Perplexing Cost Structures

My trusty old Craftsman 18V cordless drill/driver finally gave up the ghost over the weekend.  Or, more accurately, the charger and battery packs gave up the ghost.  I bought it about 3 and a half years ago (right after I bought the house).  Lately the batteries hadn’t been keeping a charge very well and I was expecting to have to replace them.  Then, at some point over the past month or so, the charger quit working without me noticing.  So when I picked it up yesterday to use it I discovered that neither battery had enough charge to even spin the motor.

A quick check of the Sears site showed that the charger could be replaced for about $12.00, but I was also going to need batteries.  They had a two-pack for about $70 or a single for $45, and given that I like having two batteries (it’s a royal PITA to have to wait for the thing to charge if you’re in the middle of something) I was looking at over $80 to replace the batteries and the charger.  At that point it seems worth it to just buy a whole new drill set.  Which I think is why they make these accessories so expensive.  Kind of like razor blades or toner cartridges.

Looking through the selection on the site, I came across one that got high review ratings that included two batteries for $113.  What perplexed me was that the same drill could be bought as part of a drill/flashlight combo for $99.99. 

Interestingly, that’s just about what I paid for my current combo kit (except 18.0V instead of 19.2V).  I’ve never used the flashlight, though (except to check that it worked).

As an aside, I took a look at some other models in the Sunday sales circulars and on some websites.  Just when did power tools become so gaudy?  I was reminded of this because of the contrast between the old, el-cheapo corded Black&Decker that I dragged out yesterday and the new, orange abominations that they sell.

At least this Craftsman is mostly black:

The worst offender, though, has to be this Hitachi that is on sale at Lowe’s:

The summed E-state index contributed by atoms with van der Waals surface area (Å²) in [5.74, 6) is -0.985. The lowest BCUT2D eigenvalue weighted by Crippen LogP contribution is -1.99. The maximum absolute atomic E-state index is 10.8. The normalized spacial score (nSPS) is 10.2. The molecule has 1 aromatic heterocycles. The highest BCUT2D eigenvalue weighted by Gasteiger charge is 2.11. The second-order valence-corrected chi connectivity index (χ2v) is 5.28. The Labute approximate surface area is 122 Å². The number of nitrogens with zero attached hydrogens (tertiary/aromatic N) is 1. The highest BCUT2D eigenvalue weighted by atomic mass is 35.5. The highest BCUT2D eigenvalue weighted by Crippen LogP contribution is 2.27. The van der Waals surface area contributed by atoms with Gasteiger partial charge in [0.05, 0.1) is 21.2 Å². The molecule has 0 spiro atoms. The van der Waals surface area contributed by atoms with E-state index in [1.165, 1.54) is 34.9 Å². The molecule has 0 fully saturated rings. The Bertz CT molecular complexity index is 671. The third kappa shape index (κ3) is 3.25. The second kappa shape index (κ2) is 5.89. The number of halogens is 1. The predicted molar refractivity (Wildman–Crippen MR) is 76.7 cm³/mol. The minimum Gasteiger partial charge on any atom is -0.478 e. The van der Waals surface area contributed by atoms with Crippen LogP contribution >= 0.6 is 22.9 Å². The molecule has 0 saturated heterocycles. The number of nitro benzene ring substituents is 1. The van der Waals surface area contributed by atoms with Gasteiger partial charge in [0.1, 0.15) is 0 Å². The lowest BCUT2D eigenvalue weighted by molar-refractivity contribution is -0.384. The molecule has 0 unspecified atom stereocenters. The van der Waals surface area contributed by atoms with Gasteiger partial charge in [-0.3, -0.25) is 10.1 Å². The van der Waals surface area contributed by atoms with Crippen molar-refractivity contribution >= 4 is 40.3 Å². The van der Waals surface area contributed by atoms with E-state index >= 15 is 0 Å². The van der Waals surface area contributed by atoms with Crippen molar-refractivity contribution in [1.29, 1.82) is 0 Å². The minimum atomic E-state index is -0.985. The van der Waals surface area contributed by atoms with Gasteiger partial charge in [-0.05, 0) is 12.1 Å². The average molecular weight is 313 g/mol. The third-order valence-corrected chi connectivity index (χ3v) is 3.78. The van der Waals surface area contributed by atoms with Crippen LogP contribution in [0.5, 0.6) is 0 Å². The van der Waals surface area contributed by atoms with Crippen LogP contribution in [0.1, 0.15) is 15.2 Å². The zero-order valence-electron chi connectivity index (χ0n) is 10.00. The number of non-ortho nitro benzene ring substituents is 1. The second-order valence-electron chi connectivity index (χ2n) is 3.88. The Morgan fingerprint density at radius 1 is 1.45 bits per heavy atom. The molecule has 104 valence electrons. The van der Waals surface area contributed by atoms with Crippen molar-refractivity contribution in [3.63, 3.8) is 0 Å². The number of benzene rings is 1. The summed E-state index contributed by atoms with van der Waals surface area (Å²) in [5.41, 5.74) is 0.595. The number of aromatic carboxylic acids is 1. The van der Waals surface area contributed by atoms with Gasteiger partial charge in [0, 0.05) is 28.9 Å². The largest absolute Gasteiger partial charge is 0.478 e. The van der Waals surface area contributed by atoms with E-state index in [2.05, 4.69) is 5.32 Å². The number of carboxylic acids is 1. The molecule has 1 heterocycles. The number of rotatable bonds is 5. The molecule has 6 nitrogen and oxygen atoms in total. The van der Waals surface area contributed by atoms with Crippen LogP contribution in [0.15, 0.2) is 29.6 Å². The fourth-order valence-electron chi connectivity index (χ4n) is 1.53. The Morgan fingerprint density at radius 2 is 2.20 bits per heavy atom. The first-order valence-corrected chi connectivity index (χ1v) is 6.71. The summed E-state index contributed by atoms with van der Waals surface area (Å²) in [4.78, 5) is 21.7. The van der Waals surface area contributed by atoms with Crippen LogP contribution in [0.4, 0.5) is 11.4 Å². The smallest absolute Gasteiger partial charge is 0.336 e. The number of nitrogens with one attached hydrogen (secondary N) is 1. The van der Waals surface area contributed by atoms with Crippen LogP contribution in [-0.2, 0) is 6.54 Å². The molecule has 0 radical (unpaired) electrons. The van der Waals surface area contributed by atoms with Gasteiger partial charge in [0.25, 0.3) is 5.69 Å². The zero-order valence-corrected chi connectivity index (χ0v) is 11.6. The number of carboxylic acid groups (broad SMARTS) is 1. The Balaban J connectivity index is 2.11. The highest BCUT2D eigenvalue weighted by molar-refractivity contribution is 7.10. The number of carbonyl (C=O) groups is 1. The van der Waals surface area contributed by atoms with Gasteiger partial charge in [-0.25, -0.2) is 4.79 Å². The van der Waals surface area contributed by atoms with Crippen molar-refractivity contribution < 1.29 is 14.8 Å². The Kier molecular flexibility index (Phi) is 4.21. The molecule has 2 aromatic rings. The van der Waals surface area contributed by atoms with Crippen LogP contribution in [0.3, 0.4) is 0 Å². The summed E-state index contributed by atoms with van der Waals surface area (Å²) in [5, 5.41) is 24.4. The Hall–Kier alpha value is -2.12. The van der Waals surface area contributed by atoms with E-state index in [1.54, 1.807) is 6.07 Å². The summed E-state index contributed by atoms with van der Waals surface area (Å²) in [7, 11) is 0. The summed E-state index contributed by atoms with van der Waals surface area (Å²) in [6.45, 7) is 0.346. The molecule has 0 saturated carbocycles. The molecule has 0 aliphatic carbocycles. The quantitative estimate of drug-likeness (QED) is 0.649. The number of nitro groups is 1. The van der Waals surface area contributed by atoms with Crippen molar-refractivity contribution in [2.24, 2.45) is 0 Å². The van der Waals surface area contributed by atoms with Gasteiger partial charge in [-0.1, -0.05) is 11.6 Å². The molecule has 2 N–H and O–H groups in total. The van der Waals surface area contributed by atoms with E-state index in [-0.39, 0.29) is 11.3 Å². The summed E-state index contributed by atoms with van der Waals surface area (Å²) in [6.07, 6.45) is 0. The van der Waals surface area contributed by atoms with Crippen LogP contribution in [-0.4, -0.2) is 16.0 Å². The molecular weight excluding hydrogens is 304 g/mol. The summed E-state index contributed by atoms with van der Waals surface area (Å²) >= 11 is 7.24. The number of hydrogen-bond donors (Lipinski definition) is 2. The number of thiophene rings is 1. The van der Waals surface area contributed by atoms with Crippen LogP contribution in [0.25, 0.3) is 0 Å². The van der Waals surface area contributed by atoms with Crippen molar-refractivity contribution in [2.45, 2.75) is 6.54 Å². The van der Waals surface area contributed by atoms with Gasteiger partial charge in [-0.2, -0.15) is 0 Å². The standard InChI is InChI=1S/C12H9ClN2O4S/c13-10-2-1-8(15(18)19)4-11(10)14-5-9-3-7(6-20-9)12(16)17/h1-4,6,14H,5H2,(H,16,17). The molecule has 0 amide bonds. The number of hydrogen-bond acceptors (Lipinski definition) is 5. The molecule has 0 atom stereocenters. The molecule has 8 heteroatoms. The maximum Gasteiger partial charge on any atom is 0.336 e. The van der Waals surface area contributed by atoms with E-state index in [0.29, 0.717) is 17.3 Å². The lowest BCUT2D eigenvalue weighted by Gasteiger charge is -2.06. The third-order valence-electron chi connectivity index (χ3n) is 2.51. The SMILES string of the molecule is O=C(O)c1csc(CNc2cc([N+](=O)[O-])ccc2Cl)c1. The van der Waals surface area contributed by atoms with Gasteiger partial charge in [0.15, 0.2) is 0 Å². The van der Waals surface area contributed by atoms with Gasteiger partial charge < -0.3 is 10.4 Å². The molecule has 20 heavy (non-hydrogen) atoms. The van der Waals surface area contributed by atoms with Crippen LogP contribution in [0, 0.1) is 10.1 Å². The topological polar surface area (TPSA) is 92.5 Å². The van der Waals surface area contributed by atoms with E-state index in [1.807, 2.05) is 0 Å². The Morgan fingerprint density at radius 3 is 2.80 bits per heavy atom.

I find it interesting that the Hitachi costs $50 more than the Craftsman, though.  In terms of specifications, the Craftsman is slightly ahead with 420 in-lbs torque to the Hitachi’s 400.  Otherwise they both come with two batteries, a charger, and a case.  And both are two-speed variable (Hitachi is 0-400/0-1200 and the Craftsman is 0-400/0-1400).  But the Craftsman has a distinct advantage in that it doesn’t have that horrid color scheme.


  1. Austin Mike says:

    Yes, the Hitachi color scheme is horrid and the Craftsman black is subdued. But which is easier to see and find at dusk in a partially completed building, or for that matter, under a work bench?  I have bright yellow flashlights on the theory that the only time I will need to look for them will be in the dark, maybe with a candle lighting my way.  So gaudy they are, but easy to find, also.

  2. Good point.  I tend to keep a flashlight on my person at all times (I know it’s a weird habit), so I didn’t think about that.

  3. Firehand says:

    While back one of the batteries on my cordless crapped out, and I discovered I could buy a 19.2v Kawasaki at Sam’s, with two batteries, charger, case and some assorted bits, for about the cost of a replacement battery.

    So the old unit is set at the gun bench for working on things needing slow speed, and the new K(and yeah, it’s that hideous shade of green) does the heavy driver/drill stuff.

  4. I’m tempted to go ahead and spend the $12.00 for the charger just to see how much life I can get out of the old drill and batteries.  If I could get another year or so out of it before the batteries completely crap out, it’d probably be worth it.  The only thing that bothers me is that the charger gets universally bad reviews on as having a habit of dying after a few months.